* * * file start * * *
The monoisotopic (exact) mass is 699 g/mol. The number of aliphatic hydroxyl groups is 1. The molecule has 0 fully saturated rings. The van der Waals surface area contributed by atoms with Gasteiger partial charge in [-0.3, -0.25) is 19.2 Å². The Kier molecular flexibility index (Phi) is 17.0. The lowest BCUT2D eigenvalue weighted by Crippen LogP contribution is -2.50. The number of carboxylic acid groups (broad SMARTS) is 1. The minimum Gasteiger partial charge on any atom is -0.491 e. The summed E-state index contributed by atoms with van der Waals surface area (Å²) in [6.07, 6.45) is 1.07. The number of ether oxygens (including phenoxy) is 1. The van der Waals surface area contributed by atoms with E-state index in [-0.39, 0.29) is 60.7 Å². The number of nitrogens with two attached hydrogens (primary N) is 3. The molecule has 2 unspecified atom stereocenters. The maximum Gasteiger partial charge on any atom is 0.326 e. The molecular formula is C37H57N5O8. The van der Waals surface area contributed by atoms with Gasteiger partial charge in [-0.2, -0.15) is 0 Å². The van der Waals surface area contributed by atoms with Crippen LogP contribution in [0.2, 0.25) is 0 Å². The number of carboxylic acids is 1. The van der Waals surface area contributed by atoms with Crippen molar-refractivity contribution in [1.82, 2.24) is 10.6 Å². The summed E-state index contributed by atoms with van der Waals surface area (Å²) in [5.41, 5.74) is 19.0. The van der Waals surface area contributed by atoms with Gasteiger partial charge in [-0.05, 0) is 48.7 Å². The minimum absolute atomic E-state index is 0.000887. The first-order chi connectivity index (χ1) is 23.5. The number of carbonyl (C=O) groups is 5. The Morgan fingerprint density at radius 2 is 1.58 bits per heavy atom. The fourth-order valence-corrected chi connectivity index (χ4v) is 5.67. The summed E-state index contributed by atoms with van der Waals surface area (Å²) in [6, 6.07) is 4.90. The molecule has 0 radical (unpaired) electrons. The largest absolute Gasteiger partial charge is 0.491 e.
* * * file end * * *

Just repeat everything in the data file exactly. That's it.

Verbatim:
The monoisotopic (exact) mass is 699 g/mol. The number of aliphatic hydroxyl groups is 1. The molecule has 0 fully saturated rings. The van der Waals surface area contributed by atoms with Gasteiger partial charge in [-0.3, -0.25) is 19.2 Å². The Kier molecular flexibility index (Phi) is 17.0. The lowest BCUT2D eigenvalue weighted by Crippen LogP contribution is -2.50. The number of carboxylic acid groups (broad SMARTS) is 1. The minimum Gasteiger partial charge on any atom is -0.491 e. The summed E-state index contributed by atoms with van der Waals surface area (Å²) in [6.07, 6.45) is 1.07. The number of ether oxygens (including phenoxy) is 1. The van der Waals surface area contributed by atoms with E-state index in [-0.39, 0.29) is 60.7 Å². The number of nitrogens with two attached hydrogens (primary N) is 3. The molecule has 2 unspecified atom stereocenters. The maximum Gasteiger partial charge on any atom is 0.326 e. The molecular formula is C37H57N5O8. The van der Waals surface area contributed by atoms with Gasteiger partial charge in [-0.2, -0.15) is 0 Å². The van der Waals surface area contributed by atoms with Crippen LogP contribution in [0.2, 0.25) is 0 Å². The number of carboxylic acids is 1. The van der Waals surface area contributed by atoms with Crippen molar-refractivity contribution in [1.82, 2.24) is 10.6 Å². The summed E-state index contributed by atoms with van der Waals surface area (Å²) in [5.41, 5.74) is 19.0. The van der Waals surface area contributed by atoms with Gasteiger partial charge in [-0.05, 0) is 48.7 Å². The minimum absolute atomic E-state index is 0.000887. The first-order chi connectivity index (χ1) is 23.5. The number of carbonyl (C=O) groups is 5. The Morgan fingerprint density at radius 2 is 1.58 bits per heavy atom. The fourth-order valence-corrected chi connectivity index (χ4v) is 5.67. The summed E-state index contributed by atoms with van der Waals surface area (Å²) in [6, 6.07) is 4.90. The molecule has 0 radical (unpaired) electrons. The largest absolute Gasteiger partial charge is 0.491 e.